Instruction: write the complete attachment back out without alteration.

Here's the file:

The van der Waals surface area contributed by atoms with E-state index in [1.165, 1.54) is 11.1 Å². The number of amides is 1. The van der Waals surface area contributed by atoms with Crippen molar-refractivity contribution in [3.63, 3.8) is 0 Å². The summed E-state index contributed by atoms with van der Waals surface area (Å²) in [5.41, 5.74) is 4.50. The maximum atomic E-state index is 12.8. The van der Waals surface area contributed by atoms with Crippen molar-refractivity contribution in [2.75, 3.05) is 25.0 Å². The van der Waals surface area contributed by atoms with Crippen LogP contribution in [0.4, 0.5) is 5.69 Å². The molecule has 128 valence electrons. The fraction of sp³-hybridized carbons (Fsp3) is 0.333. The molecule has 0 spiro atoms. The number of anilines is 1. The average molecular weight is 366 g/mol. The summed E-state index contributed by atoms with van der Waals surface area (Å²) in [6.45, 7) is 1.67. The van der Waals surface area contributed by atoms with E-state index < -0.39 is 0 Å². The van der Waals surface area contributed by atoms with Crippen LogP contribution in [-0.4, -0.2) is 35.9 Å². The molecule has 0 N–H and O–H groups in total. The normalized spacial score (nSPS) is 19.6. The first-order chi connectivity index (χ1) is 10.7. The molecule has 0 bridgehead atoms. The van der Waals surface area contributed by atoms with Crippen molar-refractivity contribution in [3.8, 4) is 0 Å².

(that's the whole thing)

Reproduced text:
The van der Waals surface area contributed by atoms with E-state index in [1.165, 1.54) is 11.1 Å². The number of amides is 1. The van der Waals surface area contributed by atoms with Crippen molar-refractivity contribution in [3.63, 3.8) is 0 Å². The summed E-state index contributed by atoms with van der Waals surface area (Å²) in [5.41, 5.74) is 4.50. The maximum atomic E-state index is 12.8. The van der Waals surface area contributed by atoms with Crippen molar-refractivity contribution in [2.75, 3.05) is 25.0 Å². The van der Waals surface area contributed by atoms with Crippen LogP contribution in [0.4, 0.5) is 5.69 Å². The molecule has 128 valence electrons. The fraction of sp³-hybridized carbons (Fsp3) is 0.333. The molecule has 0 spiro atoms. The number of anilines is 1. The average molecular weight is 366 g/mol. The summed E-state index contributed by atoms with van der Waals surface area (Å²) in [6.45, 7) is 1.67. The van der Waals surface area contributed by atoms with E-state index < -0.39 is 0 Å². The van der Waals surface area contributed by atoms with Crippen LogP contribution in [-0.4, -0.2) is 35.9 Å². The molecule has 0 N–H and O–H groups in total. The normalized spacial score (nSPS) is 19.6. The first-order chi connectivity index (χ1) is 10.7. The molecule has 0 bridgehead atoms. The van der Waals surface area contributed by atoms with Crippen molar-refractivity contribution in [3.8, 4) is 0 Å².